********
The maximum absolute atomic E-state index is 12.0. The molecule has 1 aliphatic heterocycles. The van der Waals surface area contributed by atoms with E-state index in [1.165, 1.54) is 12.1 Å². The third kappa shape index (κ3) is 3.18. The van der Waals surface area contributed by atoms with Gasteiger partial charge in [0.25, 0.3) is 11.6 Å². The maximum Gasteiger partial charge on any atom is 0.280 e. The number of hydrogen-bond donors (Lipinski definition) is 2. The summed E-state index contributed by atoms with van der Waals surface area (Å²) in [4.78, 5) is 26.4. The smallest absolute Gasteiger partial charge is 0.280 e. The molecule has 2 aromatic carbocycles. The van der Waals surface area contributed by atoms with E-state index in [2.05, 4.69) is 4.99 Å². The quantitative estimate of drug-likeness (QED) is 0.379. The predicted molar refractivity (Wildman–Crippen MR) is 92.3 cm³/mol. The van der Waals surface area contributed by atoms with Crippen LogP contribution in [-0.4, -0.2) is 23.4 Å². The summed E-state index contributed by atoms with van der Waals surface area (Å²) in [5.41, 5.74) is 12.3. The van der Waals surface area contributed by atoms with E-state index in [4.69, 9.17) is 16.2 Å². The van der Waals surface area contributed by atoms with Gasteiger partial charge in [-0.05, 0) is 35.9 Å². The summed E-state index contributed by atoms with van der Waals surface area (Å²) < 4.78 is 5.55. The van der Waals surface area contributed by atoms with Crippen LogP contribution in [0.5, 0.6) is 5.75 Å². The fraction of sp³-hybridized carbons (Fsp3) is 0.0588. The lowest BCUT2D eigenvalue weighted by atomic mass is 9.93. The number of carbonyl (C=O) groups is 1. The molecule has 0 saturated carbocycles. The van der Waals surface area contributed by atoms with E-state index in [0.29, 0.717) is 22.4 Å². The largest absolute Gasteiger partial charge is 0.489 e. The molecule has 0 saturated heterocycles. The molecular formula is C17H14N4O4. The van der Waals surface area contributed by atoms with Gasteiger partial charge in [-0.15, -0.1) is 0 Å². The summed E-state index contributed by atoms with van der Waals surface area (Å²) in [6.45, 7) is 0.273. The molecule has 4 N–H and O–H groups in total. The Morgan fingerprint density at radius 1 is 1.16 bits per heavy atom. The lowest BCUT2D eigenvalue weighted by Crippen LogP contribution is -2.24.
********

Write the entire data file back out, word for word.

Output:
The maximum absolute atomic E-state index is 12.0. The molecule has 1 aliphatic heterocycles. The van der Waals surface area contributed by atoms with E-state index in [1.165, 1.54) is 12.1 Å². The third kappa shape index (κ3) is 3.18. The van der Waals surface area contributed by atoms with Gasteiger partial charge in [0.25, 0.3) is 11.6 Å². The maximum Gasteiger partial charge on any atom is 0.280 e. The number of hydrogen-bond donors (Lipinski definition) is 2. The summed E-state index contributed by atoms with van der Waals surface area (Å²) in [4.78, 5) is 26.4. The smallest absolute Gasteiger partial charge is 0.280 e. The molecule has 2 aromatic carbocycles. The van der Waals surface area contributed by atoms with E-state index in [2.05, 4.69) is 4.99 Å². The quantitative estimate of drug-likeness (QED) is 0.379. The predicted molar refractivity (Wildman–Crippen MR) is 92.3 cm³/mol. The van der Waals surface area contributed by atoms with Crippen LogP contribution in [-0.4, -0.2) is 23.4 Å². The summed E-state index contributed by atoms with van der Waals surface area (Å²) in [5.41, 5.74) is 12.3. The van der Waals surface area contributed by atoms with E-state index in [4.69, 9.17) is 16.2 Å². The van der Waals surface area contributed by atoms with Gasteiger partial charge in [-0.05, 0) is 35.9 Å². The summed E-state index contributed by atoms with van der Waals surface area (Å²) < 4.78 is 5.55. The van der Waals surface area contributed by atoms with Crippen LogP contribution in [0.5, 0.6) is 5.75 Å². The fraction of sp³-hybridized carbons (Fsp3) is 0.0588. The lowest BCUT2D eigenvalue weighted by atomic mass is 9.93. The number of carbonyl (C=O) groups is 1. The molecule has 0 saturated carbocycles. The van der Waals surface area contributed by atoms with E-state index in [0.29, 0.717) is 22.4 Å². The largest absolute Gasteiger partial charge is 0.489 e. The molecule has 0 saturated heterocycles. The molecular formula is C17H14N4O4. The van der Waals surface area contributed by atoms with Gasteiger partial charge in [-0.15, -0.1) is 0 Å². The summed E-state index contributed by atoms with van der Waals surface area (Å²) in [6.45, 7) is 0.273. The molecule has 4 N–H and O–H groups in total. The Morgan fingerprint density at radius 1 is 1.16 bits per heavy atom. The lowest BCUT2D eigenvalue weighted by Crippen LogP contribution is -2.24.